“This innocuous-looking document initiates the single most important public policy debate that the FCC will tackle this year,” Federal Communications Commissioner Michael Copps explained Wednesday, as the commission issued the “Notice of Proposed Rulemaking” that initiates the next big fight over media ownership rules in the United States.
“Don’t let its slimness fool you,” added Copps. “It means that this Commission has begun to decide on behalf of the American people the future of our media. It means deciding whether or not to accelerate media concentration, step up the loss of local news and change forever the critical role independent newspapers perform for our country.”
The commission’s decision to issue the notice marks the beginning of an epic battle in the long struggle over whether to loosen ownership rules in a manner that would allow individual media companies to effectively take control of mass communications in cities across the country. But the precise nature of the fight was left unclear by FCC chairman Kevin Martin, who is guiding the rulemaking process.
Martin, a Bush administration appointee who is closely tied to a White House that wants to rewrite media ownership rules in a manner that will allow for a dramatic new wave of consolidation of ownership at the local level, is expected to use the process that began Wednesday to try and advance the agenda of the media conglomerates that in 2003 sought unsuccessfully to eliminate long-standing barriers to media monopoly. In a strategic shift, Martin is not proposing specifics rule changes at the start of the process. Rather, he is inviting comment on the broad issue of media ownership with the goal of then proposing and implementing specific rule changes after the public comment period is finished.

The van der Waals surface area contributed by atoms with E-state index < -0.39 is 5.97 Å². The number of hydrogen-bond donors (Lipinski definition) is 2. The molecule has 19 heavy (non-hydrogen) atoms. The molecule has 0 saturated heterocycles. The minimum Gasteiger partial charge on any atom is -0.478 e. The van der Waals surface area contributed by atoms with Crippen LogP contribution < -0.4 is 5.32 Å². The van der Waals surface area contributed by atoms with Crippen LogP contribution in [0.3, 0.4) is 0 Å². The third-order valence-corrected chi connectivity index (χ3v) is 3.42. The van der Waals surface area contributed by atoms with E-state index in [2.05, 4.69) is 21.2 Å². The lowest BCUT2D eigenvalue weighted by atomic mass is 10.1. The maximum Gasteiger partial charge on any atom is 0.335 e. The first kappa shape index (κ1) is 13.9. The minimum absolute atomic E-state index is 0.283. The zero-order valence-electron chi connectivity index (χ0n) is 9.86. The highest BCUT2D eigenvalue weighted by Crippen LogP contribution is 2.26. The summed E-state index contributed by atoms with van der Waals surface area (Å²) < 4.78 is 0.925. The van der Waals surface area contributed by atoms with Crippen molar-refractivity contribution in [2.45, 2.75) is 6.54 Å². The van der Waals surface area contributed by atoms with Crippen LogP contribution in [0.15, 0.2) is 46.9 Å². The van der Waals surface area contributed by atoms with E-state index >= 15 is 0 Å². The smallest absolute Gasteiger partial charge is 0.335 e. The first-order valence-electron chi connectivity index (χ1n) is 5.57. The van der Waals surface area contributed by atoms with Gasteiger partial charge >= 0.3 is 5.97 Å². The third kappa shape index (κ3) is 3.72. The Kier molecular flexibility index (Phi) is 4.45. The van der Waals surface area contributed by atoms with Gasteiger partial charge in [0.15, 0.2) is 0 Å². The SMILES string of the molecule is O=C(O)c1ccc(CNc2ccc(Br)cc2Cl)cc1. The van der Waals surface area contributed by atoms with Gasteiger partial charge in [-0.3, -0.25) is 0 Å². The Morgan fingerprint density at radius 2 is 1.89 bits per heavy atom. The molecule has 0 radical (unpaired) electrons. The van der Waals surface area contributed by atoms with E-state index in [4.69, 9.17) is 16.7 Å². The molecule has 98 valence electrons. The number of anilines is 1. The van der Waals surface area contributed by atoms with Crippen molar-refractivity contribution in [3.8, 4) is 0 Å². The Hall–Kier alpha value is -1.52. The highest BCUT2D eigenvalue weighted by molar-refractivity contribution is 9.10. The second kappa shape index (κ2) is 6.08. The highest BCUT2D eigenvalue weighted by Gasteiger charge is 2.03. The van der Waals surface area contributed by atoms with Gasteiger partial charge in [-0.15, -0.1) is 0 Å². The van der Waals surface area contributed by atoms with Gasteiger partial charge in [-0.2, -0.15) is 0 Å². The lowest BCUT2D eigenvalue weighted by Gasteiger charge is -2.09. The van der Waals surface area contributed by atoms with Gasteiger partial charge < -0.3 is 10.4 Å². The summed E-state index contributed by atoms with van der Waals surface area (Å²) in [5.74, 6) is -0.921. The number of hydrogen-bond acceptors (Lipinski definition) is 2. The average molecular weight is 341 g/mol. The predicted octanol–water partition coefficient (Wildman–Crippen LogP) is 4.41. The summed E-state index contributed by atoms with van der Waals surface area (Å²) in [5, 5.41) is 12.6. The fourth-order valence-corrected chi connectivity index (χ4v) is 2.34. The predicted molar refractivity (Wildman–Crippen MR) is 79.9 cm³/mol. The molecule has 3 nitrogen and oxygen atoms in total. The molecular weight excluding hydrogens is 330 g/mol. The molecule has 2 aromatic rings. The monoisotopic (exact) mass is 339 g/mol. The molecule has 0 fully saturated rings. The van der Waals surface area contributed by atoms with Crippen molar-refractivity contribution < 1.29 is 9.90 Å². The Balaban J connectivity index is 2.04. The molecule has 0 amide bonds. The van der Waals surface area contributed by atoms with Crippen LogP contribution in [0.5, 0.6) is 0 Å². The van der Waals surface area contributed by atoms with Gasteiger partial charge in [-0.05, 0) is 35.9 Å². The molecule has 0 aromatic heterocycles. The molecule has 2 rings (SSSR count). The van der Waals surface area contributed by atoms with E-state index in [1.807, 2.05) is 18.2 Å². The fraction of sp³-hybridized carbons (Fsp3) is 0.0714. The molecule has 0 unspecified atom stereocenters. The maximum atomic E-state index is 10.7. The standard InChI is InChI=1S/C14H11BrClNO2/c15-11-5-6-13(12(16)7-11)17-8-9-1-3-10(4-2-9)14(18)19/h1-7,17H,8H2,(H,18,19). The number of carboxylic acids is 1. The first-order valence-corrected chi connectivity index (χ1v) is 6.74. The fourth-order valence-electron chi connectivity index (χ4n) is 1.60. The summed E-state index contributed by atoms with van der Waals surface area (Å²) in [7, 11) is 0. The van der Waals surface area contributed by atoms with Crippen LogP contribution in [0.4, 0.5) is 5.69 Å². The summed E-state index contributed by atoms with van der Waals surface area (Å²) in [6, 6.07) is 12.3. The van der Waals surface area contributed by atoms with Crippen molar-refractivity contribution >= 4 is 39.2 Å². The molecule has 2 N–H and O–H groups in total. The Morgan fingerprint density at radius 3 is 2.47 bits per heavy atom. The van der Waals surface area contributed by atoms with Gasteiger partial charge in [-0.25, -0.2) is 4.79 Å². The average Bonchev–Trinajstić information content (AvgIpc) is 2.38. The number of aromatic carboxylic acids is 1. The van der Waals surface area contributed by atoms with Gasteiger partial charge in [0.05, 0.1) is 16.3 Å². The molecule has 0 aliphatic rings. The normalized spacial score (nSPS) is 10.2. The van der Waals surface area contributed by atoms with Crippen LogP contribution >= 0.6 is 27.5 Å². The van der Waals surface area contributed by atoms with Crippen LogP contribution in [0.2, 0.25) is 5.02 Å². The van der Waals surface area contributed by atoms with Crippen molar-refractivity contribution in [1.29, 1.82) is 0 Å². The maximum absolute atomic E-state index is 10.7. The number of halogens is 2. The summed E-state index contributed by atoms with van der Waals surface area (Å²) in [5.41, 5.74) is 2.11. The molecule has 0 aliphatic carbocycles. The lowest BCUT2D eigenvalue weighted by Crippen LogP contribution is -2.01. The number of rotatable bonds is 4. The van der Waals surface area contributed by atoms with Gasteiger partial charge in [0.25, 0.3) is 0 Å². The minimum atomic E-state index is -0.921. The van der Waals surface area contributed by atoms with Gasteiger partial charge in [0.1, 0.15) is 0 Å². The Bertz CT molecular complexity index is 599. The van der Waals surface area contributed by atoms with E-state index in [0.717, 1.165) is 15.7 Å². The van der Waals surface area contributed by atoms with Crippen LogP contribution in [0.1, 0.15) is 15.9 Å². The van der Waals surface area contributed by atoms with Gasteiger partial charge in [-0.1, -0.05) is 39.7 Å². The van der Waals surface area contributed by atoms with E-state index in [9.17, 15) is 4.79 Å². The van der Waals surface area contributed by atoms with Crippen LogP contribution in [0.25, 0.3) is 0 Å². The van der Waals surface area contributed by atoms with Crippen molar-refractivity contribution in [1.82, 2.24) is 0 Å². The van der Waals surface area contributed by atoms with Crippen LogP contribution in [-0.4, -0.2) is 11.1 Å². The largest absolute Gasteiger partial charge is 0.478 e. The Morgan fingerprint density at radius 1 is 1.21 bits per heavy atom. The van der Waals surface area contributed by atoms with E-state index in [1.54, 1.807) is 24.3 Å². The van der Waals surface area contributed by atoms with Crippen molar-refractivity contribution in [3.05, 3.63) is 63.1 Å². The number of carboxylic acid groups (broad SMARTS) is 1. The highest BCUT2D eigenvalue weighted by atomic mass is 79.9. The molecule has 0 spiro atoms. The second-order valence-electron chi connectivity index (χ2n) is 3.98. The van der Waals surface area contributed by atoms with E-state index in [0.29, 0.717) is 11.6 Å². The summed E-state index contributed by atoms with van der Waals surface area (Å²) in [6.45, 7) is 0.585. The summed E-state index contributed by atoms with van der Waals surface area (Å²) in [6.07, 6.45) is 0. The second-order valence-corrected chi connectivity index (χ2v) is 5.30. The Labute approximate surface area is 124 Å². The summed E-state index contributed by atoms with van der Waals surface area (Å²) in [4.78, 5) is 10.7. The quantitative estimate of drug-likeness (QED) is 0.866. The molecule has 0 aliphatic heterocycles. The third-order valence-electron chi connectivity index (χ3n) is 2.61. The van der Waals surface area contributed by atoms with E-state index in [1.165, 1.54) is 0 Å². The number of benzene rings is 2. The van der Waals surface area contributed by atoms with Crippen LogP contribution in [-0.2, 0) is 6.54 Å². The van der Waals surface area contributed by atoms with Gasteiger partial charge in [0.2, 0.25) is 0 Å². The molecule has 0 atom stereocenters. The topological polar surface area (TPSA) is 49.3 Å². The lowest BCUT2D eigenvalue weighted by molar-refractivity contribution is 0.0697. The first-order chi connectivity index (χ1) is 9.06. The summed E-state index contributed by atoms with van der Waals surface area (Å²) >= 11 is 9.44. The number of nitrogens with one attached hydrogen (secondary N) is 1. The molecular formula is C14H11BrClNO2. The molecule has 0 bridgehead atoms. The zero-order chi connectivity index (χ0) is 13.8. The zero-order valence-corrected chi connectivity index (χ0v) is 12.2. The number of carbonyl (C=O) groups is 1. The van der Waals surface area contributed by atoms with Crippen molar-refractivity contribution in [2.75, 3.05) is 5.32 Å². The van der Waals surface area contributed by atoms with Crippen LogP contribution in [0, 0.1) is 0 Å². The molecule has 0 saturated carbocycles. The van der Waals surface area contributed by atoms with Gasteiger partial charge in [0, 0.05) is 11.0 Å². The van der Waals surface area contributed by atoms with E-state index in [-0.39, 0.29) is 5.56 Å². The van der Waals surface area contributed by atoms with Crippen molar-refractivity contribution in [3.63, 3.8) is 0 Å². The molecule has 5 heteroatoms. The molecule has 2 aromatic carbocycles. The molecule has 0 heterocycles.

Martin hopes to avoid the public outcry that greeted the last attempt by the FCC to rewrite ownership rules — and that, ultimately, thwarted the implementation of changes that would have allowed for massive new consolidation of ownership at the local and national levels.
Martin’s attempt to confuse the rulemaking process by refusing to outline the rule changes he hopes to implement by the end of the year generated criticism even before Wednesday’s FCC meeting finished. “The manner in which the Commission is launching this critical proceeding is totally inadequate,” said Commissioner Jonathan Adelstein. “It is like submitting a high-school term paper for a Ph.D. thesis. The large media companies wanted, and today they get, a blank check to permit further media consolidation.”
Copps and Adelstein, the FCC’s stalwart defenders of media diversity, competition and localism, made their concerns known by dissenting in part against Martin’s rulemaking initiative. Martin had the votes on the five-member commission — on which Democrats Copps and Adelstein are outnumbered by the chair and two other Republicans — to create a process that satisfies the media conglomerates. But he may not be able to deliver the changes that the corporations want.